Lesson: Measure Twice, Cut Once

Contributed by: Integrated Teaching and Learning Program, College of Engineering, University of Colorado Boulder

A black and white graphic of a man measuring slope using a 24-inch level and tape measure.
Measuring slope.
copyright
Copyright © U.S. Department of Justice, Americans with Disabilities Act, http://www.ada.gov/images/measureslope.gif

Summary

Students learn the metric units engineers use to measure mass, distance (or length) and volume. They make estimations using these units and compare their guesses with actual values. To introduce the concepts, the teacher needs access to a meter stick, a one-liter bottle, a glass container that measures milliliters and a gram scale.
This engineering curriculum meets Next Generation Science Standards (NGSS).

Engineering Connection

Engineers use many different methods of measurement, depending on the task at hand. The scales they use range from tiny to very large, and all measurements need to be accurate and precise. Both accuracy and precision are very important — whether building the cars for a new rollercoaster or developing a new type of medicine — because small mistakes can lead to big disasters!

Pre-Req Knowledge

Students should have some prior experience with the terms mass, distance, length and volume.

Learning Objectives

After this lesson, students should be able to:

  • List which units of measurement are used for different properties.
  • Estimate simple measurements of distance and length.
  • Explain how engineers use measurement and understand the importance of accuracy and precision in engineering design.

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Educational Standards

Each TeachEngineering lesson or activity is correlated to one or more K-12 science, technology, engineering or math (STEM) educational standards.

All 100,000+ K-12 STEM standards covered in TeachEngineering are collected, maintained and packaged by the Achievement Standards Network (ASN), a project of D2L (www.achievementstandards.org).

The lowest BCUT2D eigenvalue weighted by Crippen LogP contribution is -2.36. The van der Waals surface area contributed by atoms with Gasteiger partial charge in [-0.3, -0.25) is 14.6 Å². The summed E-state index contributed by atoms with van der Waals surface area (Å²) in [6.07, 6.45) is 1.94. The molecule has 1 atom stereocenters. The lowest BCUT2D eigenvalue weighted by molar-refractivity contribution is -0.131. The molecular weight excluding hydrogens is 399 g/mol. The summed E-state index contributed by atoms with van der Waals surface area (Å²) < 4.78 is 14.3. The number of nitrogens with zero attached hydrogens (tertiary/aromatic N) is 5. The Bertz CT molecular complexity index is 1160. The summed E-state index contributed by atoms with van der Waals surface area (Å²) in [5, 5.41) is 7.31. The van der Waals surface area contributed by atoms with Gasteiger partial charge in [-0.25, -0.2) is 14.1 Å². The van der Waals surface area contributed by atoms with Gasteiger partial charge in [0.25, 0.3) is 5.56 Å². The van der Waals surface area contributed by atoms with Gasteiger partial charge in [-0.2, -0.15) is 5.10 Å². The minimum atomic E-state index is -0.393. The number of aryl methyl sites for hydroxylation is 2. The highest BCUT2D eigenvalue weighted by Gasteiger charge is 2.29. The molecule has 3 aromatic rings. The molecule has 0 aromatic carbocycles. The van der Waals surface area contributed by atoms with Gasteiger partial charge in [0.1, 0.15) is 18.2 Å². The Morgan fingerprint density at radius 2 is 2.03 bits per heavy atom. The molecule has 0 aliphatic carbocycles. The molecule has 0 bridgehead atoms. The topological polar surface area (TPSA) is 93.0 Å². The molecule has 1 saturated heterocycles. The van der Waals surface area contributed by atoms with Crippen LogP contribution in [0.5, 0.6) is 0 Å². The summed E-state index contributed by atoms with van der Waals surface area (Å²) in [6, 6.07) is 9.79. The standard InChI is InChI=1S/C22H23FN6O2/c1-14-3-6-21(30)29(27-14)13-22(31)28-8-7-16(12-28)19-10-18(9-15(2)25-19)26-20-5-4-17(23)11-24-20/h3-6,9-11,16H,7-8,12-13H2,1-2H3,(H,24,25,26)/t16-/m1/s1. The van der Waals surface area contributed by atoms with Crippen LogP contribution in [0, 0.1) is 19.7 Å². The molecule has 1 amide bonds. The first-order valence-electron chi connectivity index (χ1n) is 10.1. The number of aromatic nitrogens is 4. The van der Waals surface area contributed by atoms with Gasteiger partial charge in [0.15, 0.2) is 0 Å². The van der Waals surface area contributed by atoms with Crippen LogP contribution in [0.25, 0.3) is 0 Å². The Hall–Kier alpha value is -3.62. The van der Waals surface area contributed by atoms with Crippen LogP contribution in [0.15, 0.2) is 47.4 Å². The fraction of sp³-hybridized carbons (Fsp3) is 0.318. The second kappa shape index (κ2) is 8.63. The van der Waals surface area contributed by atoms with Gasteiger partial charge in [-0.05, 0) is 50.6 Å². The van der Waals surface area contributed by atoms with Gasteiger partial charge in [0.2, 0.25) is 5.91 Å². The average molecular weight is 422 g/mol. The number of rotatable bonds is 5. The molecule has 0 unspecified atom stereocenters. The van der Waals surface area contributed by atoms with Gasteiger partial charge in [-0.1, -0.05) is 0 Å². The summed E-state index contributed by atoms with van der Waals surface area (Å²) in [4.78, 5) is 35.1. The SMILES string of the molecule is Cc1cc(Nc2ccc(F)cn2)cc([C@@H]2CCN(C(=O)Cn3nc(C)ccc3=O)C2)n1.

In the ASN, standards are hierarchically structured: first by source; e.g., by state; within source by type; e.g., science or mathematics; within type by subtype, then by grade, etc.

  • Generate and compare multiple possible solutions to a problem based on how well each is likely to meet the criteria and constraints of the problem. (Grades 3 - 5) Details... View more aligned curriculum... Do you agree with this alignment?
  • Know relative sizes of measurement units within one system of units including km, m, cm; kg, g; lb, oz.; l, ml; hr, min, sec. Within a single system of measurement, express measurements in a larger unit in terms of a smaller unit. Record measurement equivalents in a two column table. (Grade 4) Details... View more aligned curriculum... Do you agree with this alignment?
  • Convert among different-sized standard measurement units within a given measurement system (e.g., convert 5 cm to 0.05 m), and use these conversions in solving multi-step, real world problems. (Grade 5) Details... View more aligned curriculum... Do you agree with this alignment?
  • Appropriate measurement tools, units, and systems are used to measure different attributes of objects and time. (Grade 4) Details... View more aligned curriculum... Do you agree with this alignment?